Fear and Loathing in Dunsford


Mystics versus Erratics at Dunsford, 31st July 2010

Saturday was a difficult day on tour for me. Having played the day before at Lanhydrock and somewhat unwisely, also bowled, my body had now hoisted the white flag. The resulting decision to down a cocktail of pain killers when I awoke on Saturday may have, in hindsight, been a little unwise. My memories of that day have a dream-like, other-worldly aspect, as if I was viewing the events from afar, like some mystical couch potato half asleep in front of the TV. People may point at the dregs of the 20 litres of Old Rosie that I had drained on the Friday evening, or at the sleep deprivation of the previous six nights but I certainly believe that this mental vagueness was a result of my pharmacological experimentation. I know I was at Tor View Saturday morning but if you were to ask me any details I would simply offer you a shrug of my shoulders. I know Chirpy dropped me off at Bodmin station, as I do at least remember seeing him there but the train trip back to Exeter is a blank. Perhaps I was asleep for most of it? Someone gave me a lift out to Dunsford, I know not who, but I do remember Sam Cook was in the car and he was armed with cakes. We may have gone to the Royal Oak before the game, or maybe we did not? And then? And then I was at Dunsford's cricket ground dressed in whites and so too was Tom Hurles! This was turning into one very peculiar day.

Someone had made a correct call at the toss and had decided to bat or maybe to have a bowl, either way, I found myself umpiring at the bowlers end for the seventh ball of the game. Graham's dismissal passed me by. It was not lbw, so I at least was not culpable. I then stood in judgement on a gentle 2nd wicket stand between Jimbo and Duncan. I do not believe I was asked to adjudicate on an appeal or to signal much to the scorers which was fortunate as I was beginning to drift away on a warm afternoon in the soporific surrounds of the Teign valley. My attention was only engaged when Sam came on to bowl, the slip fielder was promptly retired with a damaged finger and Guy Clarke was reluctantly persuaded to replace his fallen colleague in the firing line. Jimbo, I think startled by this, or perhaps by the length of his innings that had now nurdled the partnership past fifty, suddenly had a rush of blood somewhere near the 20th over and offered dad a stumping. This brought Adi to the crease and relief for me in the form of a replacement umpire. A lay down and a bit of a snooze in the oppressive afternoon atmosphere would be just the ticket I thought. It was at this moment that Grumpy informed me that I was to write the match report .........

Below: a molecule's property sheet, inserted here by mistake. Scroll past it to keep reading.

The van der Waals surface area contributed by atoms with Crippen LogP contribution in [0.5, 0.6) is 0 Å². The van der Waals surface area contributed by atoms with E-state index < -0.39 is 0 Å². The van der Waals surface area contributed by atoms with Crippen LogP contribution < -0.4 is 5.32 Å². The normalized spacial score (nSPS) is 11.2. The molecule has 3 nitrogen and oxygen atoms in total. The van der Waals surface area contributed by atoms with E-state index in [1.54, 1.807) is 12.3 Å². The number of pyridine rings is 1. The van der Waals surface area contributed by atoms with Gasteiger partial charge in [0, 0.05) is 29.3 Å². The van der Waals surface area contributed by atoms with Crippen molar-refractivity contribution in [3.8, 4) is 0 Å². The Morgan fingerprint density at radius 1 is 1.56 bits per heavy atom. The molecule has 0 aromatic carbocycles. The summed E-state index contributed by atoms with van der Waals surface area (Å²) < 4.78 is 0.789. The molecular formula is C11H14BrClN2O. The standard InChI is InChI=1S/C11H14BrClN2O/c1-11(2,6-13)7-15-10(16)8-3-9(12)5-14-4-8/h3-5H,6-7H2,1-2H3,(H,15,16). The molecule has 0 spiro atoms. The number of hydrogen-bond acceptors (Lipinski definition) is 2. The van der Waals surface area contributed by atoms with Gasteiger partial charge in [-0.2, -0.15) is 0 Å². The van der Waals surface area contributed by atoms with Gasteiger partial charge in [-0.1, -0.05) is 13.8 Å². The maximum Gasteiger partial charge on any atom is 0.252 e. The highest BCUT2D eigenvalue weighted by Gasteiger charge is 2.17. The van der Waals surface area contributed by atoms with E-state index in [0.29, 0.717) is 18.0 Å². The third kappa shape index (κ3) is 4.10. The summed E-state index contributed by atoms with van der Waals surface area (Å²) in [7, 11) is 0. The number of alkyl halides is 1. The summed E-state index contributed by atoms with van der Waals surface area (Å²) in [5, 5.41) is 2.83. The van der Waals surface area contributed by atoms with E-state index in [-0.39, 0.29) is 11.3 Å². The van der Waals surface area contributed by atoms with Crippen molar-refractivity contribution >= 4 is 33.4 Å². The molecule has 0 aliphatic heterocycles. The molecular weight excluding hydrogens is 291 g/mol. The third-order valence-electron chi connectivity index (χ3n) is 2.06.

I did take notes of the first innings from this point. I have them written down on a piece of blue paper, using an orange crayon that I had stolen from a small child, it is just that they just do not make a great deal of sense. I know Adi set off in buccaneering style but then Adi always does. Then he was back, sat in the changing room with me. Dan, competing with Bryan and Kev for the collection of the most Mystic air miles also came and went quickly, so ushering the arrival of Jimmy Ton.

With the second Jim-Dunc partnership of the innings settling things down I recall a stroll round the boundary accompanied by Tom and Hayder. A crash course of batting tuition ensued for young Mr Hurles who was padded up for his first ever knock in adult cricket. I explained the intricacies of the trigger movement and the importance of balance of stance, how this would help bring Tom's head in line with the ball and that the pace of the bowling would not be an issue because Sam had now taken a blow. Hayder however asked the more pertinent question "Tom, are you wearing a box?" With the answer in the negative a new tutorial took place, something along the lines of, "Stand well outside leg and swish at it!"